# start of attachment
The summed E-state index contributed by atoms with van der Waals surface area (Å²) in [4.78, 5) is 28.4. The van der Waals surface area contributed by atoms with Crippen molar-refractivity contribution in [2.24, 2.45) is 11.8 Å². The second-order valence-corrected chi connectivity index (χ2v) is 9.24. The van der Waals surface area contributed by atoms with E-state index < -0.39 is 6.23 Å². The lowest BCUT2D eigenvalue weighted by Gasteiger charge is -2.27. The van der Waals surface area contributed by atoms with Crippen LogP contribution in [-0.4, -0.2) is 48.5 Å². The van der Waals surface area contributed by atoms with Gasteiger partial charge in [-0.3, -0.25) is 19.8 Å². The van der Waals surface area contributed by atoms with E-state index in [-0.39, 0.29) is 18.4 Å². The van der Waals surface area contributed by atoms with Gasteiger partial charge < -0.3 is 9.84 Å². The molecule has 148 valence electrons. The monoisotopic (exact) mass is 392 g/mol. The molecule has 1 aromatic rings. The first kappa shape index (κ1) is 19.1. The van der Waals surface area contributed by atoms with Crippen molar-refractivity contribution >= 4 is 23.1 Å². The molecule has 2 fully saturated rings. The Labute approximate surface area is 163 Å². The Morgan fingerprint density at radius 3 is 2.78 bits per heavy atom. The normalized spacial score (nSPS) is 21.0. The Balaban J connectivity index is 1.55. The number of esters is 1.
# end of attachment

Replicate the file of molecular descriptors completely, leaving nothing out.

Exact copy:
The summed E-state index contributed by atoms with van der Waals surface area (Å²) in [4.78, 5) is 28.4. The van der Waals surface area contributed by atoms with Crippen molar-refractivity contribution in [2.24, 2.45) is 11.8 Å². The second-order valence-corrected chi connectivity index (χ2v) is 9.24. The van der Waals surface area contributed by atoms with E-state index < -0.39 is 6.23 Å². The lowest BCUT2D eigenvalue weighted by Gasteiger charge is -2.27. The van der Waals surface area contributed by atoms with Crippen LogP contribution in [-0.4, -0.2) is 48.5 Å². The van der Waals surface area contributed by atoms with Gasteiger partial charge in [-0.3, -0.25) is 19.8 Å². The van der Waals surface area contributed by atoms with E-state index in [-0.39, 0.29) is 18.4 Å². The van der Waals surface area contributed by atoms with Gasteiger partial charge < -0.3 is 9.84 Å². The molecule has 148 valence electrons. The monoisotopic (exact) mass is 392 g/mol. The molecule has 1 aromatic rings. The first kappa shape index (κ1) is 19.1. The van der Waals surface area contributed by atoms with Crippen molar-refractivity contribution >= 4 is 23.1 Å². The molecule has 2 fully saturated rings. The Labute approximate surface area is 163 Å². The Morgan fingerprint density at radius 3 is 2.78 bits per heavy atom. The normalized spacial score (nSPS) is 21.0. The Balaban J connectivity index is 1.55. The number of esters is 1.